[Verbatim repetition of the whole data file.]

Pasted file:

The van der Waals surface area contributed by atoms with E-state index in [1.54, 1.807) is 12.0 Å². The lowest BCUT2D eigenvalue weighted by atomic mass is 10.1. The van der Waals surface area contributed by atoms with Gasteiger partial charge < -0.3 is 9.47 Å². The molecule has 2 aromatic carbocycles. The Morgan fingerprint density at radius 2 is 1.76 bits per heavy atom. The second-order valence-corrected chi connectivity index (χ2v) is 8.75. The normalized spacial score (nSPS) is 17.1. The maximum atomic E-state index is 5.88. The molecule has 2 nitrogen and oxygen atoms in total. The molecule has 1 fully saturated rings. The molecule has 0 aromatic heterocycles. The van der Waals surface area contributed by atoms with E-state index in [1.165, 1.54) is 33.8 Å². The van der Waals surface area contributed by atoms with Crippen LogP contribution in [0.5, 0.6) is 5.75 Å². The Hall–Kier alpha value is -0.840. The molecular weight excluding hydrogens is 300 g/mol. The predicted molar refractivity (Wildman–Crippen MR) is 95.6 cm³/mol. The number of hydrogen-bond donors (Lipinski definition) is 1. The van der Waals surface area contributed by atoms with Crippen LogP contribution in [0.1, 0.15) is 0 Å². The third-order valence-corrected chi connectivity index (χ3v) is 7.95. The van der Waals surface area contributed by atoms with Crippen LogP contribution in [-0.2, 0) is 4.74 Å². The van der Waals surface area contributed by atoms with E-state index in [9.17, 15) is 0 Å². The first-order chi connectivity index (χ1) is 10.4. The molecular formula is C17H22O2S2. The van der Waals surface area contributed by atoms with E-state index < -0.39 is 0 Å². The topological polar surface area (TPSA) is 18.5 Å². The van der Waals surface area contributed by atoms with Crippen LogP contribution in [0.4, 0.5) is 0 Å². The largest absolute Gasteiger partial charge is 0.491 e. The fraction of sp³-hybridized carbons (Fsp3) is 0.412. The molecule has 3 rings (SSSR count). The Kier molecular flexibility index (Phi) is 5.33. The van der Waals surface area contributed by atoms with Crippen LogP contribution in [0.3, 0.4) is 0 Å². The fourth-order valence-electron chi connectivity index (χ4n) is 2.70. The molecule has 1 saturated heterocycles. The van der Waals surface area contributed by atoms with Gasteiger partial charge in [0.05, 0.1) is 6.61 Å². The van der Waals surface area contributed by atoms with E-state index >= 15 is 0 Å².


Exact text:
The van der Waals surface area contributed by atoms with E-state index in [1.54, 1.807) is 12.0 Å². The lowest BCUT2D eigenvalue weighted by atomic mass is 10.1. The van der Waals surface area contributed by atoms with Gasteiger partial charge < -0.3 is 9.47 Å². The molecule has 2 aromatic carbocycles. The Morgan fingerprint density at radius 2 is 1.76 bits per heavy atom. The second-order valence-corrected chi connectivity index (χ2v) is 8.75. The normalized spacial score (nSPS) is 17.1. The maximum atomic E-state index is 5.88. The molecule has 2 nitrogen and oxygen atoms in total. The molecule has 1 fully saturated rings. The molecule has 0 aromatic heterocycles. The van der Waals surface area contributed by atoms with E-state index in [1.165, 1.54) is 33.8 Å². The van der Waals surface area contributed by atoms with Crippen LogP contribution in [0.5, 0.6) is 5.75 Å². The Hall–Kier alpha value is -0.840. The molecular weight excluding hydrogens is 300 g/mol. The predicted molar refractivity (Wildman–Crippen MR) is 95.6 cm³/mol. The number of hydrogen-bond donors (Lipinski definition) is 1. The van der Waals surface area contributed by atoms with Crippen LogP contribution in [0.1, 0.15) is 0 Å². The third-order valence-corrected chi connectivity index (χ3v) is 7.95. The van der Waals surface area contributed by atoms with Crippen LogP contribution in [-0.2, 0) is 4.74 Å². The van der Waals surface area contributed by atoms with E-state index in [9.17, 15) is 0 Å². The first-order chi connectivity index (χ1) is 10.4. The molecular formula is C17H22O2S2. The van der Waals surface area contributed by atoms with E-state index < -0.39 is 0 Å². The topological polar surface area (TPSA) is 18.5 Å². The van der Waals surface area contributed by atoms with Crippen LogP contribution in [0.4, 0.5) is 0 Å². The largest absolute Gasteiger partial charge is 0.491 e. The fraction of sp³-hybridized carbons (Fsp3) is 0.412. The molecule has 3 rings (SSSR count). The Kier molecular flexibility index (Phi) is 5.33. The van der Waals surface area contributed by atoms with Crippen LogP contribution in [0.3, 0.4) is 0 Å². The fourth-order valence-electron chi connectivity index (χ4n) is 2.70. The molecule has 1 saturated heterocycles. The van der Waals surface area contributed by atoms with Gasteiger partial charge in [0.05, 0.1) is 6.61 Å². The van der Waals surface area contributed by atoms with E-state index >= 15 is 0 Å².